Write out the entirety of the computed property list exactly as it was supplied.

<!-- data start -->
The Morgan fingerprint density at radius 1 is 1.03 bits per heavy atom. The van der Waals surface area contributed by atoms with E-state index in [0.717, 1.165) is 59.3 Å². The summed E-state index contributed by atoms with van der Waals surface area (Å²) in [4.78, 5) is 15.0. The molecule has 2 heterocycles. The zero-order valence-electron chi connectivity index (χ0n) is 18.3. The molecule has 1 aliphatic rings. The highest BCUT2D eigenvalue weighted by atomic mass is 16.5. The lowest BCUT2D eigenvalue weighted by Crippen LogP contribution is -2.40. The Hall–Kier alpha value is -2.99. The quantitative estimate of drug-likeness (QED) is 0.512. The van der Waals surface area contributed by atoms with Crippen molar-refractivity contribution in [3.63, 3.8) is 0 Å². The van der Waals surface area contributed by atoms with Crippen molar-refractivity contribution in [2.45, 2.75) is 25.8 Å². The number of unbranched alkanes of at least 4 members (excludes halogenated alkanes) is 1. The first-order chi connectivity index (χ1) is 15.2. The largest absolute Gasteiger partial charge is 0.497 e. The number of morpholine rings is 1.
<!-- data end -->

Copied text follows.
The Morgan fingerprint density at radius 1 is 1.03 bits per heavy atom. The van der Waals surface area contributed by atoms with E-state index in [0.717, 1.165) is 59.3 Å². The summed E-state index contributed by atoms with van der Waals surface area (Å²) in [4.78, 5) is 15.0. The molecule has 2 heterocycles. The zero-order valence-electron chi connectivity index (χ0n) is 18.3. The molecule has 1 aliphatic rings. The highest BCUT2D eigenvalue weighted by atomic mass is 16.5. The lowest BCUT2D eigenvalue weighted by Crippen LogP contribution is -2.40. The Hall–Kier alpha value is -2.99. The quantitative estimate of drug-likeness (QED) is 0.512. The van der Waals surface area contributed by atoms with Crippen molar-refractivity contribution in [3.63, 3.8) is 0 Å². The van der Waals surface area contributed by atoms with Crippen molar-refractivity contribution in [2.45, 2.75) is 25.8 Å². The number of unbranched alkanes of at least 4 members (excludes halogenated alkanes) is 1. The first-order chi connectivity index (χ1) is 15.2. The largest absolute Gasteiger partial charge is 0.497 e. The number of morpholine rings is 1.